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    This rare Irish silver memorial lamp with the makers mark J.S. Dublin 1891 sold for $25,200 at Sotheby’s sale of the Halpern Judaica Collection in New York this month. It recalls a largely forgottenn 17th century Jewish population in Dublin which disintegrated in 1791. After the community in London this was the second oldest in Ireland and Britain. In the second half of the seventeenth century, a Jewish community established itself in Dublin. A small synagogue in Crane Lane gave way to larger premises in Marlborough Green in the mid-eighteenth century, but, due to a variety of causes, the congregation disintegrated about 1791, and its furnishings and Torah scrolls were moved to other sites. In 1822, following the arrival of a group of Ashkenazic immigrants, a new congregation formed in Stafford Street that, with time, would come to be called the Dublin Hebrew Congregation. As immigration from Eastern Europe increased later in the century, a number of smaller synagogues sprang up in the South Circular Road-Clanbrassil Street area of Dublin, which became known as “Little Jerusalem.” One of these existed from 1891 to 1895 in Heytesbury Street. It may be this synagogue to which the present Eternal Lamp belonged.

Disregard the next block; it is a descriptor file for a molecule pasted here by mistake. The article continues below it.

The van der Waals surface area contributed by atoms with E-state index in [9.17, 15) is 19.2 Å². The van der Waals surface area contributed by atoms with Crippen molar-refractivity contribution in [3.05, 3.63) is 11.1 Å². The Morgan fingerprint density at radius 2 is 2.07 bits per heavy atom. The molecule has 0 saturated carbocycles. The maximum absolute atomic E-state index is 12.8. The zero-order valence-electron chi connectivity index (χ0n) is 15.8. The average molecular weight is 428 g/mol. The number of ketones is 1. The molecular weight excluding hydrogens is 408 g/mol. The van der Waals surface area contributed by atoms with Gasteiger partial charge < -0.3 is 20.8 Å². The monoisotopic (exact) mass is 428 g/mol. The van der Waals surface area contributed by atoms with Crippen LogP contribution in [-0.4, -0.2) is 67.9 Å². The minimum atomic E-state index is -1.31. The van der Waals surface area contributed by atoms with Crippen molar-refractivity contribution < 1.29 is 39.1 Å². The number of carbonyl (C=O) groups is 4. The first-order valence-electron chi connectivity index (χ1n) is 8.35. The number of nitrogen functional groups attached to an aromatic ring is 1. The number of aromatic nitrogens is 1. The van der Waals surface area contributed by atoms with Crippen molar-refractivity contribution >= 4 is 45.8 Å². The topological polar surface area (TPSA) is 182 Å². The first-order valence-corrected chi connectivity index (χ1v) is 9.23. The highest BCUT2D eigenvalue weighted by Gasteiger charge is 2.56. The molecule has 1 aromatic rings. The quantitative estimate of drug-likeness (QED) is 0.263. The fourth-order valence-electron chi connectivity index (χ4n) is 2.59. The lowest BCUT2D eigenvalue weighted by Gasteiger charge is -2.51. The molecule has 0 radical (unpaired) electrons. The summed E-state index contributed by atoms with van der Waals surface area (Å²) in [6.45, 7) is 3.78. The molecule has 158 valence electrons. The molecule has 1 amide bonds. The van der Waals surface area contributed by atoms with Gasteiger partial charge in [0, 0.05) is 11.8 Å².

The lamp is engraved around the rim in Hebrew: “In eternal memory of the members of our community here in Dublin, may its Rock and Redeemer protect it, for from the year [5]552 [1791], when the synagogue was closed, nothing was done for their souls, and now, after the passage of one hundred years, the members of the community donated money to light the memorial lamp in their memory. May their souls be bound up in the Bond of Life. The eve of Rosh Hashanah [5]652 [1891].” The names of the Twelve Tribes are in the medallions.

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